2016 Acura NSX Tech Details Revealed

By Bob Nagy on April 23, 2015 6:00 AM

From the time it first appeared in concept form at the 2012 Detroit Auto Show to its unveiling in production form last January in the Motor City, the all-new 2016 Acura NSX promised to be a techo tour de force. Today, Acura used a gathering held in conjunction with the SAE 2015 World Congress and Exhibition to shed additional light on some of the finer design points found in its eagerly awaited supercar, which is set to launch later this year. This deep dive focused on various aspects of the 2016 NSX's structure, aerodynamics, powertrain, chassis, and advanced engineering techniques that will ensure this latest iteration handily surpasses the formidable dynamic benchmarks established by the Acura's original mid-engine wonder. "Our goal was to create something altogether new and exciting, something that advances the concept of a next-generation supercar in the spirit of the original NSX," said Ted Klaus, chief engineer and global development leader of this new Gen II variant. "In order to provide NSX-level value, we needed to push ourselves to experiment with, refine and then realize many new technologies." 

Innovative Design Meets Innovative Technologies 

The core of the new Acura NSX consists of a sophisticated multi-material space frame structure that combines aluminum and ultra-high-strength steel which are anchored to a carbon fiber floor. Shawn Tarr, principal engineer and Acura NSX body development leader pointed out "anything and everything that could offer incredible base rigidity and lightweight design was on the table." To that end, Acura used an automotive-first abalation casting technique to create aluminum connector nodes (shown in yellow on the cutaway) that possess exceptional rigidity but offer the requisite ductility normally found only in an extrusion. The NSX also features all-new three-dimensionally formed ultra-high-strength steel A-pillars that are robust but still slender enough to maintain superior sightlines for the driver. Collectively, these design elements create an optimized foundation that Acura says will pay big-time handling benefits as well as provide class-leading crash-testing marks. 

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One the aero front, Acura notes that its Total Airflow Management approach to both the exterior and internal body design of the NSX allowed for clean styling and superior overall efficiency. Reinforcing knowledge gained by racing-derived computational fluid dynamics with supplemental wind tunnel work and real-world testing allowed the NSX to forego radical flaps and huge wings while permitting powertrain engineers working in Japan and the U.S.-based design team to devise equally efficient ways to keep things cool under the car's sleek skin. For the record, the NSX has no fewer than 10 dedicated heat exchangers on board to regulate temps in its front twin-motor unit (TMU), twin-turbo VTEC V6 engine and its 9-speed dual-clutch transmission. Included in that count are a pair of intercoolers, one in each side intake, to chill out the engine's intake air. The NSX also bolsters rear downforce with six directed vortice flows and a highly efficient lower diffuser.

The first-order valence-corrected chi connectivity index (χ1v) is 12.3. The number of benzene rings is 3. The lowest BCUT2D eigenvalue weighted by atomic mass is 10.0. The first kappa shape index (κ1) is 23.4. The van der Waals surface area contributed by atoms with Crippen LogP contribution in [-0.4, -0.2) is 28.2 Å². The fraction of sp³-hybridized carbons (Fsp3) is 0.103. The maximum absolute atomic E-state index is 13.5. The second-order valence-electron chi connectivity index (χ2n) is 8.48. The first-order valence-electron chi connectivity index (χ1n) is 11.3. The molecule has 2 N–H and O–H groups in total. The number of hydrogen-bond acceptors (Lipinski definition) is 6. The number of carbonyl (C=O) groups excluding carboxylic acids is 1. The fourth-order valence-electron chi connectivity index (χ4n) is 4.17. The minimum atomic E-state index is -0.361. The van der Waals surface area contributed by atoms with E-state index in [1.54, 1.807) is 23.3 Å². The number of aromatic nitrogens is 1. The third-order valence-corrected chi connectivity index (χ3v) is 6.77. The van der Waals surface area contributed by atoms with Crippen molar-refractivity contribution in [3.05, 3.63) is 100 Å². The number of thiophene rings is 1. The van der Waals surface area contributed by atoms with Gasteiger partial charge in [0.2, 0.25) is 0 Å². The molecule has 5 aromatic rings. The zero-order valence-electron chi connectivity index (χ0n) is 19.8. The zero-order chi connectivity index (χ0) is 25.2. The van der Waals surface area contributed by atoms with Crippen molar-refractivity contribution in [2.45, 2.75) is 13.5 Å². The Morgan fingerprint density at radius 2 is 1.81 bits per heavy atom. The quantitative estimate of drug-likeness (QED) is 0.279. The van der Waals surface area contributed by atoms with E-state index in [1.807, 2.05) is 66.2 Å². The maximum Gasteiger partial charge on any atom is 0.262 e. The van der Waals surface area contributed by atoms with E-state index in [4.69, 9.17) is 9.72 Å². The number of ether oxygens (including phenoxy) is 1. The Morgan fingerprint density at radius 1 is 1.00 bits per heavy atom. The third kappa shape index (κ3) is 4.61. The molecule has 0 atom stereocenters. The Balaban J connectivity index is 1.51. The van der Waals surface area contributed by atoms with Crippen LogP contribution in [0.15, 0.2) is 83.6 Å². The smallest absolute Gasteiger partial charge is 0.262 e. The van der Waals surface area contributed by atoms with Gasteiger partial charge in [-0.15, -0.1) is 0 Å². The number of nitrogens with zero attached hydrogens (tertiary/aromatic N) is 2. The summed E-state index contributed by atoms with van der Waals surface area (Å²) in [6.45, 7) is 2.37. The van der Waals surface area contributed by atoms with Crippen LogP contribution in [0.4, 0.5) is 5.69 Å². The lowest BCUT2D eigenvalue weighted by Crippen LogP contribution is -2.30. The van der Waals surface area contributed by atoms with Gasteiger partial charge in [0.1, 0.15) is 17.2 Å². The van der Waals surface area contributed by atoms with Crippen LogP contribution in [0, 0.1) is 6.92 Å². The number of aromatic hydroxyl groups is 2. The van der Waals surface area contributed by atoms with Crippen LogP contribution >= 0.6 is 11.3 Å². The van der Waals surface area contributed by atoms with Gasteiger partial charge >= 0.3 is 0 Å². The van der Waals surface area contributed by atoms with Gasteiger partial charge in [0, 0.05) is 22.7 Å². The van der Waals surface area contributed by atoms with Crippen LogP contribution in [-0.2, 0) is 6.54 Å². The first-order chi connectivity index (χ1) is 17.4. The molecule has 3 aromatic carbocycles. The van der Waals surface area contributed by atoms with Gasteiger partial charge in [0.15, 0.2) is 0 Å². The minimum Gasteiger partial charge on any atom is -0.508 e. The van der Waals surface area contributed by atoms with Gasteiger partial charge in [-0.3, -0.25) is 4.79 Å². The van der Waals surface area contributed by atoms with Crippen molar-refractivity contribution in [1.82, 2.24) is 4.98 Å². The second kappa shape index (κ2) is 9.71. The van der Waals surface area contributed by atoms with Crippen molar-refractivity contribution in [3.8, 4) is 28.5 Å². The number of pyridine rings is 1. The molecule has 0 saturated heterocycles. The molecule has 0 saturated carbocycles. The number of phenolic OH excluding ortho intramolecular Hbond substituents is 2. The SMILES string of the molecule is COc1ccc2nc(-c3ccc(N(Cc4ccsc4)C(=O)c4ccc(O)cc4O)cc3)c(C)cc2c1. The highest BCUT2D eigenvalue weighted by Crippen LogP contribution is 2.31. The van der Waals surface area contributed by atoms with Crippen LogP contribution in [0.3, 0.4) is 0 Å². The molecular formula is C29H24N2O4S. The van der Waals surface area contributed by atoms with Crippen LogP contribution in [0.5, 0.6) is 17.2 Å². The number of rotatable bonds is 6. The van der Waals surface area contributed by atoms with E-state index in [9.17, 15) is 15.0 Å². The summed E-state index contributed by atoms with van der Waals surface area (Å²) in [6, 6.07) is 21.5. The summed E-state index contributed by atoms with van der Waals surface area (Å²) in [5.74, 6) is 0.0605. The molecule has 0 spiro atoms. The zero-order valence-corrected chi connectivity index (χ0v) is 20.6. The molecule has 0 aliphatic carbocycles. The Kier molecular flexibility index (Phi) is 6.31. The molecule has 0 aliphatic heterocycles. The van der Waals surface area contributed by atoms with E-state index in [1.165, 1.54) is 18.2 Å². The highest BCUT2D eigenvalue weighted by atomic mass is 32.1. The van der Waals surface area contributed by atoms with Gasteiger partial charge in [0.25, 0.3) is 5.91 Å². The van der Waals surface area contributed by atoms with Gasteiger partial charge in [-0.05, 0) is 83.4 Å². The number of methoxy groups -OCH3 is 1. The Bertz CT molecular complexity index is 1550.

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While there's still no official word on the NSX's total system output - 550-plus would be a good starting point -- Acura says the car's new force-fed V6 displaces 3.5 liters, features both port and direct fuel injection as well as a race-bred dry sump lubrication system that helps prevent oil starvation and enhances performance during max-effort cornering. Mounted to the back of the engine is a direct-drive electric motor that applies torque directly to the crankshaft. The compact design of the NSX's engine and transmission also allow optimal positioning in the chassis, which in turn gives it the lowest-in-class center of gravity. The NSX's unique Sport Hybrid SH-AWD (Super-Handling All-Wheel Drive) system with full torque vectoring also has been specifically optimized for this application. It works with the car's unique front suspension design to effectively decouple torque produced by the TMU from the actual steering effort experienced by the driver.

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